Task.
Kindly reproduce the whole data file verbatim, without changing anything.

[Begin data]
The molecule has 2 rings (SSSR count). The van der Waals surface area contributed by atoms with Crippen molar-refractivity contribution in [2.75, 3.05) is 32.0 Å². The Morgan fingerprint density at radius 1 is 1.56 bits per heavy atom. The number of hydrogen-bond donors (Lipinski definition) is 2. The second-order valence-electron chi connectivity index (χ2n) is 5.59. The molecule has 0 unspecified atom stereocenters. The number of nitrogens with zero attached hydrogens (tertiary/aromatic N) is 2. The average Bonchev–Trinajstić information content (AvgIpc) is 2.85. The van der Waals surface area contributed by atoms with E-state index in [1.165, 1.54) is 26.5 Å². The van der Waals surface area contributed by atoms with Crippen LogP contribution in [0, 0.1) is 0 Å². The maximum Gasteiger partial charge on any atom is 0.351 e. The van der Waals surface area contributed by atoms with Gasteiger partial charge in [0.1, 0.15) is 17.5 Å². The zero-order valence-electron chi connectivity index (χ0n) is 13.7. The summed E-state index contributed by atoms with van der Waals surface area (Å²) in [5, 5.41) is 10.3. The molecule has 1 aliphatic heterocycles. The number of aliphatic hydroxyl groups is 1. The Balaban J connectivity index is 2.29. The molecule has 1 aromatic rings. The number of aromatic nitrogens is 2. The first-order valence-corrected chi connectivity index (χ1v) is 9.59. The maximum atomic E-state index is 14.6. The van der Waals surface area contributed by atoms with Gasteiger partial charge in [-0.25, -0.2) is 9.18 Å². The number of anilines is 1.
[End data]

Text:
The molecule has 2 rings (SSSR count). The van der Waals surface area contributed by atoms with Crippen molar-refractivity contribution in [2.75, 3.05) is 32.0 Å². The Morgan fingerprint density at radius 1 is 1.56 bits per heavy atom. The number of hydrogen-bond donors (Lipinski definition) is 2. The second-order valence-electron chi connectivity index (χ2n) is 5.59. The molecule has 0 unspecified atom stereocenters. The number of nitrogens with zero attached hydrogens (tertiary/aromatic N) is 2. The average Bonchev–Trinajstić information content (AvgIpc) is 2.85. The van der Waals surface area contributed by atoms with E-state index in [1.165, 1.54) is 26.5 Å². The van der Waals surface area contributed by atoms with Crippen LogP contribution in [0, 0.1) is 0 Å². The maximum Gasteiger partial charge on any atom is 0.351 e. The van der Waals surface area contributed by atoms with Gasteiger partial charge in [0.1, 0.15) is 17.5 Å². The zero-order valence-electron chi connectivity index (χ0n) is 13.7. The summed E-state index contributed by atoms with van der Waals surface area (Å²) in [5, 5.41) is 10.3. The molecule has 1 aliphatic heterocycles. The number of aliphatic hydroxyl groups is 1. The Balaban J connectivity index is 2.29. The molecule has 1 aromatic rings. The number of aromatic nitrogens is 2. The first-order valence-corrected chi connectivity index (χ1v) is 9.59. The maximum atomic E-state index is 14.6. The van der Waals surface area contributed by atoms with Gasteiger partial charge in [-0.25, -0.2) is 9.18 Å². The number of anilines is 1.